1 Jul 2006
OWING much of its design inspiration to the 2002 Pajero Evo 2+2 concept and the Pajero Evolution racer, with its almost identical lines, evocative "Mount Fuji" grille and purposeful on-road stance, the 2006 Triton was an all-new direction for the venerable Mitsubishi utility range.
In profile, the integration of the cab with the utility tray area – always a difficult styling exercise because of the vertical cut-off necessitated by the rear window – had been done with flare and imagination.
Inside, Mitsubishi claimed best-in-class cabin room both front and rear.
As well as the wider, longer all-new body, the Triton also got new suspension, a brand-new 118kW/347Nm 3.2-litre CDi turbo-diesel and the 135kW/309Nm 3.5-litre SOHC petrol V6 already seen in the Pajero.
The range covered single cab cab-chassis and tray backs, and dual-cab one-tonne utes, all but the top line GLS double cab – which came as a manual CDi only – offered a choice of petrol or diesel power. Five-speed manual transmission was standard across the range, with just V6s offering a four-speed auto as an option.
All ML Tritons had a load capacity of at least one tonne - 1120kg for the GLX CDi single-cab and 1015kg for the manual V6 GLX-R dual-cab.
Mitsubishi steered away from fancy 4WD engagement systems, relying simply on a second shift lever jutting out of the floor, which could be engaged on the fly at speeds up to 80km/h. Slipping into low range requires the Triton to be stationary.
For 2007 Mitsubishi added a new entry-level GL cab-chassis version, powered by a 2.4-litre, four-cylinder engine developing 94kW of power and 194Nm of torque, driving through the rear wheels only.
One year after the ML Triton was first launched, Mitsubishi Australia added an automatic transmission option for its 4x4 diesel models in July 2007. Towing capacity was unchanged and fuel consumption rated at 9.9 litres per 100km on the combined cycle.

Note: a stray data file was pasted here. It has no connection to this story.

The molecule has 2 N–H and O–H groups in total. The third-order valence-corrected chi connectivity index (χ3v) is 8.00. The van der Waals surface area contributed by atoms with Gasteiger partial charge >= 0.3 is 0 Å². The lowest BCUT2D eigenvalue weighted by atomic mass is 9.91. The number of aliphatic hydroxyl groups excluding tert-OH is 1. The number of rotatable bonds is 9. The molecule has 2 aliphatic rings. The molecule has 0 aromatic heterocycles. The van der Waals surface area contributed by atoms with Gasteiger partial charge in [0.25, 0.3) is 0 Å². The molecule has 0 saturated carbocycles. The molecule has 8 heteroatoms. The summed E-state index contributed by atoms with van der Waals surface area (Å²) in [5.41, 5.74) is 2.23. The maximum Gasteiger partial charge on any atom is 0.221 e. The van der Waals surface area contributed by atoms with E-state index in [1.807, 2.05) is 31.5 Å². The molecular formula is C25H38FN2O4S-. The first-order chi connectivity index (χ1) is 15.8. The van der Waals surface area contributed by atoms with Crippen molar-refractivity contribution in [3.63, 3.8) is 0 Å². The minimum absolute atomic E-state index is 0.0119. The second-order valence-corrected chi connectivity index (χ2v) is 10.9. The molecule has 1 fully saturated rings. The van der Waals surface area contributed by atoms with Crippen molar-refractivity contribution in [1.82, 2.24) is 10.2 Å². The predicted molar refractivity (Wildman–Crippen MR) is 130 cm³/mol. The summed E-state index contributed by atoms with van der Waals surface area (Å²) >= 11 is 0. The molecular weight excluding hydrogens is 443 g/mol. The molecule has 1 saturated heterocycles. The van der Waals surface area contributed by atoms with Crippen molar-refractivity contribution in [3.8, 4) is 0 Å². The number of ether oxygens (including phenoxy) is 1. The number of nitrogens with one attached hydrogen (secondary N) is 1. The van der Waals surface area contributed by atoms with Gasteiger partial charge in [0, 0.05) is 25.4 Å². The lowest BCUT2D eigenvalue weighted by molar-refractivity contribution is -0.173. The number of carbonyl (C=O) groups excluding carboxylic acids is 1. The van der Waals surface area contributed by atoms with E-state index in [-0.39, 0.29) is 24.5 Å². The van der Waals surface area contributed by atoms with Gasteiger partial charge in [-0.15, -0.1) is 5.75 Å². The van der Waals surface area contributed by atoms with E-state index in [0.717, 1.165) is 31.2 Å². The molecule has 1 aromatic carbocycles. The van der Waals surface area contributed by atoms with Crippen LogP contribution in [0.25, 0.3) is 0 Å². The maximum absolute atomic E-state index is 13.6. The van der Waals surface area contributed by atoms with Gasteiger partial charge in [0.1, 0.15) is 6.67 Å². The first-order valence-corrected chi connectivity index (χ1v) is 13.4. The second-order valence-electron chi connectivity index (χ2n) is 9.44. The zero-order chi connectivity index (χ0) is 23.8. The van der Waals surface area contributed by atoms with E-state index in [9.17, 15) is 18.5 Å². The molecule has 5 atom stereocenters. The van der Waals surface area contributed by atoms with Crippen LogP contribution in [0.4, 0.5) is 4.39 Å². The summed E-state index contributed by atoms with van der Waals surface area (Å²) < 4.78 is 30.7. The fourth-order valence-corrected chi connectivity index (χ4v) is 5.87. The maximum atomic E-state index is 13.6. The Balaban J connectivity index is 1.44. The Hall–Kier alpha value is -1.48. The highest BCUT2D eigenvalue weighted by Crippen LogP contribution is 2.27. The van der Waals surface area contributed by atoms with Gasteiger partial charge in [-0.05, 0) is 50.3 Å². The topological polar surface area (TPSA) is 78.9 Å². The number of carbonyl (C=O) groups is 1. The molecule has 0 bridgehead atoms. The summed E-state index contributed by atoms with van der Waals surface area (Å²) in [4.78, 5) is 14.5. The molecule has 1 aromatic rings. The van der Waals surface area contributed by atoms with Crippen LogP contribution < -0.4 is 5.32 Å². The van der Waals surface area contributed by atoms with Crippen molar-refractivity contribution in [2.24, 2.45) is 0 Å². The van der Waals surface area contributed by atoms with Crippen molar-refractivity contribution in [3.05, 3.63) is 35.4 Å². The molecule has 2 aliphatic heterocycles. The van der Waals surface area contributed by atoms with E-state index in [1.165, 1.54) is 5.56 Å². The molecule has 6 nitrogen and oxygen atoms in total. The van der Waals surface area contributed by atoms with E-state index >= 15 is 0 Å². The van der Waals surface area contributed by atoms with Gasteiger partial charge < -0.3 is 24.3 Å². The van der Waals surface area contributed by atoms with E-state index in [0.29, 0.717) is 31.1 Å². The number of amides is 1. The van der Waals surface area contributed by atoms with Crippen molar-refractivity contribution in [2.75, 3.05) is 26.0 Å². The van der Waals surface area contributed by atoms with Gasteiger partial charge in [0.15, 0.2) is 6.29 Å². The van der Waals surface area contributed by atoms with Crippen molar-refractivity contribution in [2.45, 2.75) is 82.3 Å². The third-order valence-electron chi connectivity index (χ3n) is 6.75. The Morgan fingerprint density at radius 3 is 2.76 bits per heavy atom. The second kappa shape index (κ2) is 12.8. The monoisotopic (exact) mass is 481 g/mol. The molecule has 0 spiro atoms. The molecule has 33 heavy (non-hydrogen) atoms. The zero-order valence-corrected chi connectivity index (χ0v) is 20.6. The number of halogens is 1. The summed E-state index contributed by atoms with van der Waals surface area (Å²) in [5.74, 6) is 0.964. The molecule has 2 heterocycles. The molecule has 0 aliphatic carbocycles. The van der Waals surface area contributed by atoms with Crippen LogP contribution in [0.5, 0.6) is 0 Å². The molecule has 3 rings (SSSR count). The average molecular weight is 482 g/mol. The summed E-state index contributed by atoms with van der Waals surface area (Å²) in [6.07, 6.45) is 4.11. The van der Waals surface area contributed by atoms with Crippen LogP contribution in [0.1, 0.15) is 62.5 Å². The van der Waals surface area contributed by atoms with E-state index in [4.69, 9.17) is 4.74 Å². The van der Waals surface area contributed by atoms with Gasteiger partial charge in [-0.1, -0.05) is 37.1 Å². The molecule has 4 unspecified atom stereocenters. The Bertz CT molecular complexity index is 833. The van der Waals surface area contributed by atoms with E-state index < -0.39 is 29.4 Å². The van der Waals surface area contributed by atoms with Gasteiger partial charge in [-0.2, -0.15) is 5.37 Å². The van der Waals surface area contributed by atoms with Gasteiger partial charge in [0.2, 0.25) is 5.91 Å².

In mid-2008, Mitsubishi threw down a value and economy gauntlet by introducing a competitively priced diesel model for the two-wheel drive (4x2) versions, powered by a new, 2.5-litre double overhead cam 16-valve common-rail four-cylinder turbo-diesel engine with 100kW of power at 3800rpm and 314Nm of torque at 2000rpm.
A facelifted Triton emerged in August 2009 featuring a new, more powerful 2.5-litre turbo-diesel engine, improved towing capacity, an extended tray (length up to 1505mm and height up to 460mm) and cosmetic and detail feature improvements plus importantly, electronic stability control and traction control some models.
The new engine produced 131kW of power at 4000rpm and 400Nm of torque at 2000rpm, that's 11 per cent more power and 17 per cent more torque than the outgoing 3.2-litre engine, even though the new engine was smaller and offered a nine per cent reduction in fuel consumption, at 8.3l/100km.
The engine in automatic variants generated a similar amount of power but slightly less torque, at 350Nm, with a combined fuel economy figure of 9.3L/100km.
Inside there were improved seats, a new instrument cluster, floor console sound system.
In October 2010, Mitsubishi added a 4x4 Club Cab variant, with flip-up occasional-use rear seats and fitted with the 131kW 2.5-litre diesel engine.
The Club Cab was available in both pick-up and cab-chassis form, both of which had electronic stability and traction control and a rear differential lock as an option. Dual front airbags and ABS brakes with electronic brake-force distribution were standard, along with the ‘Easy Select’ four-wheel drive system.
In addition to the rear seats, the Club Cab had a number of features over the single-cab version, including a lever-type park brake, bucket seats (with driver’s seat height adjustment) and a floor console with lid and cup holder.
Other standard equipment on the Club Cab included 16-inch steel wheels, air-conditioning, cruise control, remote central locking, electric front windows, steering-mounted stereo controls and a two-speaker MP3/CD audio system with USB input, iPod control and Bluetooth hands-free mobile phone operation.